The Legend of Sleepy Hollow
“Certain it is, the place still continues under the sway of some witching power, that holds a spell over the minds of the good people, causing them to walk in a continual reverie. They are given to all kinds of marvellous beliefs, are subject to trances and visions, and frequently see strange sights, and hear music and voices in the air.” –Washington Irving
I can’t remember when exactly I started the tradition of reading The Legend of Sleepy Hollow every year at Halloween, but I think it started sometime in the seventh grade. My middle school had just opened a brand new library and I was scouring the stacks when a well-worn copy of Washington Irving’s classic caught my eye.
I was immediately swept up in the language and style of the novella, everything about it was enchanting and it was very easy for me to get transported to the small, mystical hamlet of Tarrytown. Irving lovingly describes each glen and brook, enamored by the beauty of New England. He weaves a great American folklore, an homage to a place in time that has since dissolved into history books. The Legend of Sleepy Hollow is both a folk tale and a time capsule, a classic in English literature that stands the test of time.
While it’s not very hard to see why The Legend of Sleepy Hollow is constantly adapted, I’m a stickler for the classic. Whereas today, Ichabod Crane is portrayed as a GQ-esque sex symbol (e.g., Tom Mison and Johnny Depp, respectively), Irving portrays Ichabod as an unattractive antihero:
“To see him striding along the profile of a hill on a windy day, with his clothes bagging and fluttering about him, one might have mistaken him for the genius of famine descending upon the earth, or some scarecrow eloped from a cornfield.”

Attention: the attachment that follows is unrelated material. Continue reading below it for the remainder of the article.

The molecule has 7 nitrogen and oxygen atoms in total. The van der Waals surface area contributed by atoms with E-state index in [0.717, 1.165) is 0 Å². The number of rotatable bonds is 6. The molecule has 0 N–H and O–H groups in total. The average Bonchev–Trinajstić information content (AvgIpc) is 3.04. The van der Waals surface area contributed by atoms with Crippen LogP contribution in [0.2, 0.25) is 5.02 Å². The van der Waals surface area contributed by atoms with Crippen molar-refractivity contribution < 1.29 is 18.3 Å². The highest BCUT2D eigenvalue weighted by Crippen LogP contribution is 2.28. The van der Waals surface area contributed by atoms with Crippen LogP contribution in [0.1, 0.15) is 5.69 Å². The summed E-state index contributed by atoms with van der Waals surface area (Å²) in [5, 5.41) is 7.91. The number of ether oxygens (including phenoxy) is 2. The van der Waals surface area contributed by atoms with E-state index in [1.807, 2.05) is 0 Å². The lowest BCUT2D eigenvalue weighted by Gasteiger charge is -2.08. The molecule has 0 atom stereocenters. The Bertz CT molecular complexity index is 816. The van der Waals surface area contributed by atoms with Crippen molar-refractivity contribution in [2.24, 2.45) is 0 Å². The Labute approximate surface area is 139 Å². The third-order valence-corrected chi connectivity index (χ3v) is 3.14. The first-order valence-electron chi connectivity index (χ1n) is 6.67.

Ichabod isn’t much of a standup guy, either. His intentions with the heroine Katrina Van Tassel are less than honorable. Because Katrina’s father is the wealthiest man in Sleepy Hollow, Ichabod makes it his personal mission to schmooze his way into their lives. The brawny Bram Bones is wise to Ichabod’s sleazy act and while they have a few skirmishes through out the story, none beats the Halloween party when Bram tells the story of the headless Hessian general who haunts the bridge adjacent to the Old Dutch Burying Ground. Shortly thereafter the Halloween party ends and Ichabod is thrust back into the cold October night. He and his horse Gunpowder, must trot along under cover of darkness back to their house, alone and afraid. In time, Ichabod reaches the infamous Dutch Burying Ground adjacent to the old covered bridge, and that’s when the terror happens.
“The hair of the affrighted pedagogue rose upon his head with terror. What was to be done? To turn and fly was now too late; and besides, what chance was there of escaping ghost or goblin, if such it was, which could ride upon the wings of the wind? Summoning up, therefore, a show of courage, he demanded in stammering accents, ‘Who are you?’ He received no reply. He repeated his demand in a still more agitated voice. Still there was no answer.”
The Headless Horseman is undoubtedly one of the most terrifying classic villains in horror canon. Granted he might not be as scary as Pennywise the Clown, but it would still be terrifying to meet an immortal, decapitated Hessian solider in the woods. Through his polished storytelling and signature style, Irving kicks up the level of terror by using apt descriptions of the monster stalking Ichabod. The reader gets absorbed by the expertly written acoustics and the terror Ichabod experiences as he slowly realizes he’s doomed to meet his fate.
The story ends with a brilliant and ominous postscript, setting the bar high for all other horror stories to come out of North American literature forever. If you haven’t yet, read The Legend of Sleepy Hollow and see why it’s stood the test of time.
Penguin Classics; Reprint edition (September 30, 2014)